PETROLEUM PRODUCTION PROCESS
At the production stage the petroleum producer will extract petroleum from the area of their production lease by drilling wells and constructing associated infrastructure such as pipelines to connect different wells.
What is coal seam gas and how is it extracted?[i]
What is coal seam gas?[ii]
Coal seam gas is also known as ‘coal bed methane’ and can also be referred to as ‘unconventional gas’.
Coal seam gas is typically extracted from coal seams at depths of between 300 and 1000 metres. The gas produced is a mixture of a number of gases, but is mostly methane (generally 95-97 per cent).
Coal seam gas is entirely absorbed into the coal matrix and movement of the gas to the surface through a vertical well requires extraction of formation water from the coal seam.
Coal seam gas is a form of unconventional gas. The difference between conventional and unconventional gas is the geology of the reservoirs from which they are produced.
Coal seam gas production normally requires a higher density of wells than conventional gas production, and wells which target coal seam gas are typically shallower than conventional wells and cost much less to drill.
Other than coal seam gas there are other types of unconventional gas such as shale gas and tight gas.
Shale gas is generally extracted from a clay-rich sedimentary rock which has naturally low permeability.
The gas it contains is either adsorbed or in a free state in the pores of the rock.
Tight gas is trapped in ultra-compact reservoirs characterised by very low porosity and permeability.
The rock pores that contain the gas are minuscule, and the interconnections between them are so limited that the gas can only migrate through it with great difficulty.
How is coal seam gas extracted?
The coal seams targeted for coal seam gas production are generally located 300-1000 metres below the ground surface.
Production of coal seam gas normally requires the drilling of many wells at a more dense spacing than usually required for conventional gas production. Vertical wells are drilled along with horizontal or directional drills instigated from vertical wells.
Coal seam gas is absorbed within the coal matrix and is held in place by the pressure of formation water. To extract the gas, a well is drilled into the coal seam and formation water from the coal cleats and fractures is pumped and withdrawn from the seam. The removal of water from the coal seam reduces the pressure which enables the gas to be released.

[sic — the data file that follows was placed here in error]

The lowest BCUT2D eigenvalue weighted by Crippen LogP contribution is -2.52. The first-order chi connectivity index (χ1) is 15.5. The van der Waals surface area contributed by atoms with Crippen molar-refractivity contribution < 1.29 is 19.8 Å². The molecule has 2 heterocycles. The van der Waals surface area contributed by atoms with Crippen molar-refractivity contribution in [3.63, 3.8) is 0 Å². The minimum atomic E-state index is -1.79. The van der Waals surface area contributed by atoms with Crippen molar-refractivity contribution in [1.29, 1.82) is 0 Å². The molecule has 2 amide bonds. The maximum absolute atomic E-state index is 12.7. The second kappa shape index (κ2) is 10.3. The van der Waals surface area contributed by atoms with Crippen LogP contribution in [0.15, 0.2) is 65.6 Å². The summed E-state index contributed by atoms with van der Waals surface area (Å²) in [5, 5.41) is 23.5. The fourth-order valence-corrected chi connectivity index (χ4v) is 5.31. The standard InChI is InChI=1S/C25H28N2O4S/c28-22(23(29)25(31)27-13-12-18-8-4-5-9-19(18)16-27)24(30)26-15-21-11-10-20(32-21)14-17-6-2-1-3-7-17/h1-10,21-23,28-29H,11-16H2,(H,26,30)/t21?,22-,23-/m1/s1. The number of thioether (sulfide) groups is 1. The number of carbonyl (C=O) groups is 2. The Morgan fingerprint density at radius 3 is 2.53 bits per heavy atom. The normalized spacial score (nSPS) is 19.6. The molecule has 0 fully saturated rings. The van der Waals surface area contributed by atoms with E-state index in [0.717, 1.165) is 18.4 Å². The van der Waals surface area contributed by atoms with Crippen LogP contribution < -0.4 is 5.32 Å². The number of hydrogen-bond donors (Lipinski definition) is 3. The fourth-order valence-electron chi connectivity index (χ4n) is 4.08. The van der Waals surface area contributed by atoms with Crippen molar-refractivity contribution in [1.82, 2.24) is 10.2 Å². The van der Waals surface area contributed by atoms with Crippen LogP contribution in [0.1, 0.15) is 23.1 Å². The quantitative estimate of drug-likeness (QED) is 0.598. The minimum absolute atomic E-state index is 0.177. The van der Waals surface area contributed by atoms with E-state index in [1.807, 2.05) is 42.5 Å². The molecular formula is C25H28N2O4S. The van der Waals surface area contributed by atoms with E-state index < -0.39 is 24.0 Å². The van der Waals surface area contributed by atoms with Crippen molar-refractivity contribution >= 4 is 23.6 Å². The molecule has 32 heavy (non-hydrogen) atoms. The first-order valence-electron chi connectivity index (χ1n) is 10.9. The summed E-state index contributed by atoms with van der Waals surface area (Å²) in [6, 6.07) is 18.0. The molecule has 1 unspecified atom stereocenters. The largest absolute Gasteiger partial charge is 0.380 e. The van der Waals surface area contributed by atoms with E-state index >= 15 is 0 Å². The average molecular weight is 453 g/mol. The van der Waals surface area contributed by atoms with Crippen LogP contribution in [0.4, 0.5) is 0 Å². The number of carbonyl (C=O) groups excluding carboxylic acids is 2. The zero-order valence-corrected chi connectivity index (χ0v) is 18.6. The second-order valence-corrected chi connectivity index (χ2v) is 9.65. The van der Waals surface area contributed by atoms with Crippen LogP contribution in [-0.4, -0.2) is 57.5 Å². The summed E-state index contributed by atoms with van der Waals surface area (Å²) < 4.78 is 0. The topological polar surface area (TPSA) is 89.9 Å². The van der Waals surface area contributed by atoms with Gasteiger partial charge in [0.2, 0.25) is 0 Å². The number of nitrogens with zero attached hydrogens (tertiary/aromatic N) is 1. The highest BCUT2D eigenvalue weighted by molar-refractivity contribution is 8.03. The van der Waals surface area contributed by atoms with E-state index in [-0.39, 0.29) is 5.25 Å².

The water pumped from the coal seam is known as ‘produced water’ and is carried to the surface via the coal seam gas well along with the gas where the two are separated.
Once separated the gas and produced water are transported via pipelines to separate processing facilities where the produced water is treated and the coal seam gas is compressed then stored and transported for sale.
In some cases the flow of coal seam gas is enhanced through a process known as hydraulic fracturing.
Coal seam gas produced water
Produced water is the water that is pumped out of coal seams in order to release the coal seam gas.
Over time, the volume of produced water normally declines and the volume of produced gas increases.
Water production will be different in each coal seam and coal seam gas well. Water production can vary from a few thousand to hundreds of thousands of litres a day, depending on the underground water pressures and geology.
In Queensland, where coal seam gas production is advanced compared to NSW, water production averages about 20,000 litres per well per day, although the volumes of produced water extracted from coal seams will be less the further south the coal seam gas wells are located.
Whether or not the process of water extraction poses a problem will depend largely on the interaction, if any, between coal seam gas production and aquifer systems and on what is done with the produced water.
The water that is produced from a coal seam has generally been underground for a long time with very little fresh water penetration. As a result, the water often contains salt, mainly sodium chloride (varying from 200 to more than 10,000 milligrams per litre), sodium bicarbonate and traces of other compounds.
Again in Queensland where coal seam gas production is advanced compared to NSW, total dissolved solids in produced water averages about 6 grams per litre (g/L), which is about one sixth that of sea water.
Produced water quality is highly variable from site to site, but it is generally not fit for human consumption without treatment. Depending on its intended use and quality, produced water can be used directly, treated and then used, or directly reinjected.
The treatment of produced water depends on the quality and quantity of the water, the intended use of the water, and the prevailing environmental laws and regulations.
In NSW, an Exploration Code of Practice for Produced Water Management, Storage and Transfer sets out mandatory requirements and provides title holders with related guidance about the expected performance for the management, storage and transfer of produced water.
This Code serves three purposes:
it provides upfront information to industry and the community
it facilitates the assessment of exploration activities consistent with part 5 of the Environmental Planning and Assessment Act 1979
it sets out enforceable mandatory requirements related to produced water management, storage and transfer.
A key part of the Code is the development of a Produced Water Management Plan (PWMP). The assessment of the environmental impact of the fate (beneficial reuse, disposal) of the produced water and approval by the relevant approval authority is a separate process not covered by this Code.